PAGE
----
We have updated our list from 2020 with some new entries and some surprises. Check out VoxelMatters’ VM Focus Aerospace eBook for the complete Top 20.
It has been exactly three years since we published our list of the top 15 coolest space companies using AM and a lot has happened since. Space X now sends rockets up and down to and from orbit as if it were routine and even sent crewed missions to the ISS. Meanwhile, AM adopters such as Relativity, Launcher (now part of Vast), Rocket Lab, Redwire, Orbex and many more are taking giant steps in consolidating the NewSpace industry and making space even more accessible. Let’s take a new look at the companies that are preparing the groundwork for the commercial era of space exploration, colonization and human flight.
These are companies that have leveraged additive manufacturing to achieve their goals in terms of part weight optimization, production streamlining and custom manufacturing. In space, weight may not matter but in getting to space, it matters more than anything. Zero gravity may also be the ideal environment for 3D printing to express its full potential.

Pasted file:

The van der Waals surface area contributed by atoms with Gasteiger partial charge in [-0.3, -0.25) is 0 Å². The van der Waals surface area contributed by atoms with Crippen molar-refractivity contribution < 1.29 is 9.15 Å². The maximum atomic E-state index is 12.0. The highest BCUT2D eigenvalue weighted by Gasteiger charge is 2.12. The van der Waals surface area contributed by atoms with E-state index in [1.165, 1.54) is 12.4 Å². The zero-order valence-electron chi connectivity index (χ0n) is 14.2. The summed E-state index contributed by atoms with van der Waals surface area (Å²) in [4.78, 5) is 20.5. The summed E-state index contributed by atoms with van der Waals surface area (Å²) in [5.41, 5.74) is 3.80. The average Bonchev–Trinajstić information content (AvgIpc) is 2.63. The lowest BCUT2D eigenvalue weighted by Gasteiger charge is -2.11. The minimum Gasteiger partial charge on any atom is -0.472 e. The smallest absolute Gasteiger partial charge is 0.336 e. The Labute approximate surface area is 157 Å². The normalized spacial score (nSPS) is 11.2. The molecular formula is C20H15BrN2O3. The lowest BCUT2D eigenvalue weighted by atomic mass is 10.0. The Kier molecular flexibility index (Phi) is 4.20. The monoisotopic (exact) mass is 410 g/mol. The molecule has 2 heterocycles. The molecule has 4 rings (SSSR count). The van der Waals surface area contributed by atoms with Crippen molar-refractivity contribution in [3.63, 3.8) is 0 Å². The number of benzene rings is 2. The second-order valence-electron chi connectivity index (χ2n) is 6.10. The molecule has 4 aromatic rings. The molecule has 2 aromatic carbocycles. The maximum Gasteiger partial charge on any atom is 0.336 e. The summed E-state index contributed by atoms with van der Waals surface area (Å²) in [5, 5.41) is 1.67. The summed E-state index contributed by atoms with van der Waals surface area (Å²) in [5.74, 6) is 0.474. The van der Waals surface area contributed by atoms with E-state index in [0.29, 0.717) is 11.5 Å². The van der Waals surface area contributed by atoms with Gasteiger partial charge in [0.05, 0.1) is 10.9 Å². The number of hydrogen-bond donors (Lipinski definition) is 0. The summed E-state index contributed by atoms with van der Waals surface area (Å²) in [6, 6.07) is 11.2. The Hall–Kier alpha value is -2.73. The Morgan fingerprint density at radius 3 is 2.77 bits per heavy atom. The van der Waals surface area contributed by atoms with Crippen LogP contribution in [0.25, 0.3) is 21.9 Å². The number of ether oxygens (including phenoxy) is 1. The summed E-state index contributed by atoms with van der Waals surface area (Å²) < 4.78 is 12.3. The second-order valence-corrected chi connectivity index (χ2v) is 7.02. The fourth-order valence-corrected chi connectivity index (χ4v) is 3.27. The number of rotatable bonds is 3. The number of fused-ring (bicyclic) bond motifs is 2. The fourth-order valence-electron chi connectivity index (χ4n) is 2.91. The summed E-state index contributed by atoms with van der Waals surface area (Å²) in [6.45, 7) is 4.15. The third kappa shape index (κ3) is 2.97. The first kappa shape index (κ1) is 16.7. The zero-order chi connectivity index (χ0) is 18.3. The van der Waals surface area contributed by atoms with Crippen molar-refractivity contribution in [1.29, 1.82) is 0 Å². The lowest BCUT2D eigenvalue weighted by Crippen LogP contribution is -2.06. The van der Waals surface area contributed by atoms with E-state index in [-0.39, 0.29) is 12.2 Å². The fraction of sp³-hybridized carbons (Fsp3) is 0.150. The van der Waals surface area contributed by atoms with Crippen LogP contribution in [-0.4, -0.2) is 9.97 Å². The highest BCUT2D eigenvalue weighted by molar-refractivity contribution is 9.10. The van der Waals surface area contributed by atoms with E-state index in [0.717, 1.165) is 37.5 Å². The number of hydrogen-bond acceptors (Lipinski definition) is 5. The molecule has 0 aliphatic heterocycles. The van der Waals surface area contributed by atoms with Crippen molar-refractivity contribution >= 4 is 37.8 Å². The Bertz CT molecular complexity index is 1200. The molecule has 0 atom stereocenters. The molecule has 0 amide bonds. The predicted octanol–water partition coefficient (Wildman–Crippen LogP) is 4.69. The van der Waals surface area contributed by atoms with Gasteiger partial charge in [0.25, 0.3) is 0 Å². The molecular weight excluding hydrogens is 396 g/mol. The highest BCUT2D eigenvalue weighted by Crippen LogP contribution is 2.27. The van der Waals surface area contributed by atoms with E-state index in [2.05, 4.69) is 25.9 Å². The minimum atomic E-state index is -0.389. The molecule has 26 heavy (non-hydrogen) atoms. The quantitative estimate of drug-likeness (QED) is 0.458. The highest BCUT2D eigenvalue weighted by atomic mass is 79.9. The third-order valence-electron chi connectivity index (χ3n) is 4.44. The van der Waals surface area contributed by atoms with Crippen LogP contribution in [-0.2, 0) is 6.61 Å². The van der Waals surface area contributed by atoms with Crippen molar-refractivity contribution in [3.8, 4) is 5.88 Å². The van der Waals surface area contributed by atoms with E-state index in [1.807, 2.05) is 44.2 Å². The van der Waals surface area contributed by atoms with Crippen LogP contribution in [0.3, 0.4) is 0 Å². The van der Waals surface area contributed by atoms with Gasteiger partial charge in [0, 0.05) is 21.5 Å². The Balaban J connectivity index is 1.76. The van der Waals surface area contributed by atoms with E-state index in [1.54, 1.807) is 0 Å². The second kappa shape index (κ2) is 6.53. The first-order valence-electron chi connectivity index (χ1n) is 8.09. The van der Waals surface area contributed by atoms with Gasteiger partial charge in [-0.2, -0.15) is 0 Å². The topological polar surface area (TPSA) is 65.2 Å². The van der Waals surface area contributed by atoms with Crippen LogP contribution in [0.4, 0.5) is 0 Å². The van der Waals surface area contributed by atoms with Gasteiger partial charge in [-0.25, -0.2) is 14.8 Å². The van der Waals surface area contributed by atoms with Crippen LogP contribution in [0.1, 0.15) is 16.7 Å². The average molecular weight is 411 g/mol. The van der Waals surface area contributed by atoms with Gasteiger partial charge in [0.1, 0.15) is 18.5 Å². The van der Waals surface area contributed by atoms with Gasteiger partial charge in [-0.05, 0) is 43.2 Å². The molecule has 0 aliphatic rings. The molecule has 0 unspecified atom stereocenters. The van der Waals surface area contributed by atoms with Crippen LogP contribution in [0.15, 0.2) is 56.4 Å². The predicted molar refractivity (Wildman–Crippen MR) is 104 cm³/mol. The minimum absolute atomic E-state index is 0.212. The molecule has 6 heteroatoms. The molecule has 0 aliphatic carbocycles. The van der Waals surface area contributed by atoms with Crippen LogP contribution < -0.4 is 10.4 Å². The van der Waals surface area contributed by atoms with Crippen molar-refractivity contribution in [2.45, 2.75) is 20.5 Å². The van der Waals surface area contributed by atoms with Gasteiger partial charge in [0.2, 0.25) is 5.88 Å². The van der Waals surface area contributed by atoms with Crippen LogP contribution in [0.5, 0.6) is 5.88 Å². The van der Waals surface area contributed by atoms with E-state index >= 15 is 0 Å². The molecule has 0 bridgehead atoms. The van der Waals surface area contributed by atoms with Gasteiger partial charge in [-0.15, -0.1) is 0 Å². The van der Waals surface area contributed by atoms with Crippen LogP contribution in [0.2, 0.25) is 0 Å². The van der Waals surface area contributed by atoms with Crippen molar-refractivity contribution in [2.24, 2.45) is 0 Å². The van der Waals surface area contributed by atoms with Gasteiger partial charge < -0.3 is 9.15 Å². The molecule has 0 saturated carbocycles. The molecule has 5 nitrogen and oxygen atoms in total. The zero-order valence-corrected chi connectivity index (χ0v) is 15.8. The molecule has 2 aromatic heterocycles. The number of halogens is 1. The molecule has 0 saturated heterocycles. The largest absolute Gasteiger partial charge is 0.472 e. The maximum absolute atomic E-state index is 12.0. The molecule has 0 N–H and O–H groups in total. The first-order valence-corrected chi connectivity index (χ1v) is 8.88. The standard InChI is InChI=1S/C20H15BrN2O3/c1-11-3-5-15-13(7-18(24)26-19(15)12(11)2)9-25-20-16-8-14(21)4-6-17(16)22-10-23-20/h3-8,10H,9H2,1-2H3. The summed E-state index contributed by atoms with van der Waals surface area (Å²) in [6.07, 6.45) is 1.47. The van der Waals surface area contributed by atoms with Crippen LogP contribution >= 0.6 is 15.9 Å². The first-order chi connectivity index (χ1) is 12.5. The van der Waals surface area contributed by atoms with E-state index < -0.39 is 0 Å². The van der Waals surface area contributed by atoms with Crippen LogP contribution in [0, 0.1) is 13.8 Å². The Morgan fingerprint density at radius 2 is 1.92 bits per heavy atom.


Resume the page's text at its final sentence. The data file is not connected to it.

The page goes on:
1. Relativity (up from 3)
After the mostly successful launch of the first fully 3D printed rocket, which passed Max-Q (although it did not reach orbit), Relativity has moved into the top spot. After two attempts canceled at the last moment, Relativity’s entirely 3D printed (stages and engines) Terran 1 rocket took off successfully from Launch Complex 16 in Cape Canaveral, Florida, last March 23rd. The rocket, powered by super-chilled methane and oxygen, showed the world that a fully 3D printed stage one can endure the harshest conditions of an orbital launch. Relativity’s giant California facility houses three large EOS M400 class DMLS systems, four Velo3D Sapphire systems (including two Sapphire XC class systems) and the giant, internally developed, Stargate metal DED system.
2. SpaceX (down from 1)